on language, nationality, and the Gulf.
As a student in a media studies program and a former museum person, I often say my research focuses on art and technology. What I’ve realized in grad school, though, is that I’m more interested in people than anything else: it’s the relationships people have to art and technology that get me going.
It’s no wonder, then, that I’m drawn to the qualitative methods of ethnographers. Over spring break, I had the chance to go to Kuwait and Qatar with my Public Art class, and I decided to try my hand at participant observation while I was there—taking field notes, documenting interesting sights through photos, and learning through informal conversations with local residents. In both countries, we were lucky to have exchanges with groups of students, scholars, and artists. In Kuwait, we were taken under the wing of the team that curated this year’s architecture pavilion at the Venice Biennale (more on that soon: I fly out in a few days to see the exhibition!). In Qatar, we met with a group of professors and students at UCL Qatar.
Some of the best moments occurred when in situations in which taking notes would have been be conspicuous, disrespectful, or awkward. Riding in the cars of our hosts, we had many great conversations on things like childhood, family, and what it meant to be Kuwaiti. Instead of risking ruining the mood by busting out my notebook, I would try to jot down thoughts when I returned home at night. However, a few days into my stay in Kuwait, I felt like there was some kind of disconnect between what I wrote into my notebook and the thoughts lingering on my mind. When I sat down to try to capture these thoughts on paper, I found it hard to articulate these feelings into words. I wonder if an ethnographer always feels this way: that the medium we choose to express our ideas—words—can ever fully match the ways we think about the subject.
But if language, at times, seems insufficient in relating my experience to others, it also became a key to gleaning a deeper understanding of Kuwait. In “How I Learned What a Crock Was,” one single word allowed Howard S. Becker (my sociology hero) to glean insight on the culture of medical students. But it didn’t happen through a breakthrough “ah-ha” moment that researchers often talk about. Back in the fall of 1955, Becker was shadowing a cohort of future doctors during their hospital rotations when he heard a student say, “Boy, she’s really a crock!” (as in, “crock of shit”) with regards to a talkative patient with many complaints. Becker probed the student’s word choice of “crock” further, asking questions like “What’s a crock?” and later asking if further patients would be considered crocks. (I’m tempted to get into the whole story, because it’s that good, but I’ll refrain for the sake of brevity. But go read it!) Becker unraveled multiple meanings in that one little syllable, revealing beliefs and assumptions of the medical profession.
In the Gulf, I had a similar experience. On the morning of our first full day in Kuwait, I found myself in conversation with three members of the Biennale team, all of whom I had only met an hour earlier. I asked the group, “What do Kuwaitis do?,” hoping to get a general sense of the country’s industry and economy. Their response: most work in the government. The country’s residents pay virtually no taxes; instead, the country makes money from oil production, which has been nationalized since the 1970s. Thus, government workers’ salaries are all indirectly indebted to the oil industry. They also explained that people are encouraged to work in the private sectors; those who choose such a career path receive a stipend from the government, which essentially amounts to a second salary.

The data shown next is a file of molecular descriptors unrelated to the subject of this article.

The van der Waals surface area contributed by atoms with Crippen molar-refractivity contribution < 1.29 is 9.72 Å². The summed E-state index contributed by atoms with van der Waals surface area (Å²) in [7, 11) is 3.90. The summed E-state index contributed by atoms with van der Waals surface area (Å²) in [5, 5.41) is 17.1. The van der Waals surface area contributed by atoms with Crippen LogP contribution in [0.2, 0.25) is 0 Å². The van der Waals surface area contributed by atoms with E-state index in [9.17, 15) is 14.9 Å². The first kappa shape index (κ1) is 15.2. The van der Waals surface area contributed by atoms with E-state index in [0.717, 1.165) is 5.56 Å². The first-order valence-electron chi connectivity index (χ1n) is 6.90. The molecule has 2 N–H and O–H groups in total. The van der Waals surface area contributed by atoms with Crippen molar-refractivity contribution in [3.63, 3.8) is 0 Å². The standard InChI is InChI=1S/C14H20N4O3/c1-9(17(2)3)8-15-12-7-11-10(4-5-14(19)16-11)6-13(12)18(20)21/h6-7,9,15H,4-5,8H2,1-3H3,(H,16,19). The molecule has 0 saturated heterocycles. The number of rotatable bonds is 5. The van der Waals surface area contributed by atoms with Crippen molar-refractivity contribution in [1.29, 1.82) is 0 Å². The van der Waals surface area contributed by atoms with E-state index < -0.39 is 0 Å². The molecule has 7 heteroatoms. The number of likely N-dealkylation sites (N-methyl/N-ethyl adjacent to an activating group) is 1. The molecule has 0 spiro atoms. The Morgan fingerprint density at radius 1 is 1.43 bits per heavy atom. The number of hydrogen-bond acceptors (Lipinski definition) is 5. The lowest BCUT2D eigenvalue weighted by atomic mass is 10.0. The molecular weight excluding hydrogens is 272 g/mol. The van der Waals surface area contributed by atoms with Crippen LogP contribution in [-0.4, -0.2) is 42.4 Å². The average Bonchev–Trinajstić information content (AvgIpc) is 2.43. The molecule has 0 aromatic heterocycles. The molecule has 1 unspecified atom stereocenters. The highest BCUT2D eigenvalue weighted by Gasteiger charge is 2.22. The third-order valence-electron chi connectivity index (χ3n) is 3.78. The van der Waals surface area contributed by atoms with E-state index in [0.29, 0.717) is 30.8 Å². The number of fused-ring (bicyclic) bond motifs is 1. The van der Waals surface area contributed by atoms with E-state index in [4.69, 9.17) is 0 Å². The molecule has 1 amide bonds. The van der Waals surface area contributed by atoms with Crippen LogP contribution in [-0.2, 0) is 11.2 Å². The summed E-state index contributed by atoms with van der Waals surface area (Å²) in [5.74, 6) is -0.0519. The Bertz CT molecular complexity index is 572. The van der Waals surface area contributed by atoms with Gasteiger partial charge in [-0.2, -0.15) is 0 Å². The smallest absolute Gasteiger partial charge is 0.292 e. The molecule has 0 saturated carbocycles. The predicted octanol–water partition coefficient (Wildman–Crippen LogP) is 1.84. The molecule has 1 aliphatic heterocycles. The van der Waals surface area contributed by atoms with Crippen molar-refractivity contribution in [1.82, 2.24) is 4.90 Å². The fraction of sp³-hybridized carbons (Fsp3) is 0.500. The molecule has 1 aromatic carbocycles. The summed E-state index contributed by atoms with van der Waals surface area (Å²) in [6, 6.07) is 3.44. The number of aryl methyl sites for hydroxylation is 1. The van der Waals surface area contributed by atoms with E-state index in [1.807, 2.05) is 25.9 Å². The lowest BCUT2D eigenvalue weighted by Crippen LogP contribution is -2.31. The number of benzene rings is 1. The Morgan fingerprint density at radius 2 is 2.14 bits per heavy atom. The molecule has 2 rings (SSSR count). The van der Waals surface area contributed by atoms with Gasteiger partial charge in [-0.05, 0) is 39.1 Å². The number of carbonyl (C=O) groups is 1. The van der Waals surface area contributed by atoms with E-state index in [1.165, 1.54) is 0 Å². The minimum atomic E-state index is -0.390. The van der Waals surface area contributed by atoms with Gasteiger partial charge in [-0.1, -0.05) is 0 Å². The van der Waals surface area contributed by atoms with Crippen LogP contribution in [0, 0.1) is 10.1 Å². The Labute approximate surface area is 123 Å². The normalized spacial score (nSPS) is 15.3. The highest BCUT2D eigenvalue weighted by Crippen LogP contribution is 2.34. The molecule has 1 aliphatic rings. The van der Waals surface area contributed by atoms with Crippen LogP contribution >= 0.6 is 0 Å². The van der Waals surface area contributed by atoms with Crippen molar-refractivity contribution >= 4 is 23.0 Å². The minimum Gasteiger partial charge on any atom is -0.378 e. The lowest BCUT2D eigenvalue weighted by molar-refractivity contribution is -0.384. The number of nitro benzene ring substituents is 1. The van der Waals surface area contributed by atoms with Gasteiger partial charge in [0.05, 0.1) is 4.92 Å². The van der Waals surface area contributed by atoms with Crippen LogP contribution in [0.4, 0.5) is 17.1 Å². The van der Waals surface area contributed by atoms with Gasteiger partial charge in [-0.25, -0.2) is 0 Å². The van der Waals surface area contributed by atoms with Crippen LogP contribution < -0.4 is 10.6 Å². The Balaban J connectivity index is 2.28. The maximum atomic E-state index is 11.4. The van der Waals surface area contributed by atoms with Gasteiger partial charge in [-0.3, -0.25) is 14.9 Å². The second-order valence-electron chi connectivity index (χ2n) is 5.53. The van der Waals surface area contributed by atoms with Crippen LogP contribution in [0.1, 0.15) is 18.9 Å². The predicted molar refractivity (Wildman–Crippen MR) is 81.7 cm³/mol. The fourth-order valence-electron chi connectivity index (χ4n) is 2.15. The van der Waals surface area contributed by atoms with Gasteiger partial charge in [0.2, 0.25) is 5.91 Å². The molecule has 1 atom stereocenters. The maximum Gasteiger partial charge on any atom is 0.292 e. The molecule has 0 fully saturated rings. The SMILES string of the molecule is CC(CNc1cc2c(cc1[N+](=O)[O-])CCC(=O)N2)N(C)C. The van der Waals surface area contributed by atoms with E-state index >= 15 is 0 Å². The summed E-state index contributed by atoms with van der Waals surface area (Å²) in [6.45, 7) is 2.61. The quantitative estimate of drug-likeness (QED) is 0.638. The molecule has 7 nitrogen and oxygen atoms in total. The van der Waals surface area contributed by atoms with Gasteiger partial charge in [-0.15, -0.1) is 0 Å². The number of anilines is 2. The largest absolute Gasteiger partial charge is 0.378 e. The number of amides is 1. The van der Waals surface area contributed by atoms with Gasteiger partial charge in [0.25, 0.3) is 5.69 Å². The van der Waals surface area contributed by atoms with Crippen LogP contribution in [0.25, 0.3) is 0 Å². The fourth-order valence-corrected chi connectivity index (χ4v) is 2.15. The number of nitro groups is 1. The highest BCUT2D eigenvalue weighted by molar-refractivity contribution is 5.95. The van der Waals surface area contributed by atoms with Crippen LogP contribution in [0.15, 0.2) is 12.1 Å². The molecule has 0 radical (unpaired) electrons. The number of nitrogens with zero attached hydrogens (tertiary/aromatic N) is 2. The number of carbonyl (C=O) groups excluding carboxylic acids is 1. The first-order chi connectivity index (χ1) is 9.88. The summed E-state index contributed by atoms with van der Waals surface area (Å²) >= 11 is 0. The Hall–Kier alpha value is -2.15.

I later learned, however, that this schematic only applies to Kuwaiti citizens, who make up 55% of the small country’s population. Foreigners are not entitled to the same kinds of government jobs that Kuwaiti citizens are guaranteed—nor do they receive many other benefits, such as access to public school. Additionally, nationality is only passed down patrilineally, and granting citizenship to foreigners is virtually impossible. When I had asked the question “What do Kuwaitis do?,” I had meant to ask what do people living in the country do, but their response reflected the stricter delineation of nationality that pervades the country and much of the Gulf.
I soon found other ways in which members of the Biennale team and I used language differently to discuss nationality. They often used the term “expat” in conversation: one person found “that the expat community makes the best use public space in Kuwait City.” To me, “expat” connotes affluent, often white people who live abroad. But for the members of the Biennale team, the term referred to anyone who was a non-Kuwaiti citizen, and more specifically, to the large migrant community—often originating from South Asia—who made up the service and labor force in Kuwait.
As the trip progressed, I strategically crafted my questions, choosing ambiguous language to test out hypotheses. In Qatar—where less than 15% of the country’s population is Qatari, and the country’s wealth is concentrated in the hands of this group—I was careful to use the word “locals” when I asked “How do locals react to the new push to bring contemporary art to Qatar?” My respondents—a group of mostly foreigners at a university, with only two Qataris in the room—interpreted “locals” to mean Qatari citizens.
Just as Becker had found, it was the slow decoding of language—rather than a single eureka moment—that allowed me to glean a little insight. Sure, we all spoke English. But by delving into these tiny words that held so many different meanings, I was able to (begin to) untangle how nationality was constructed and understood in the Gulf, a perspective different from what I was used to.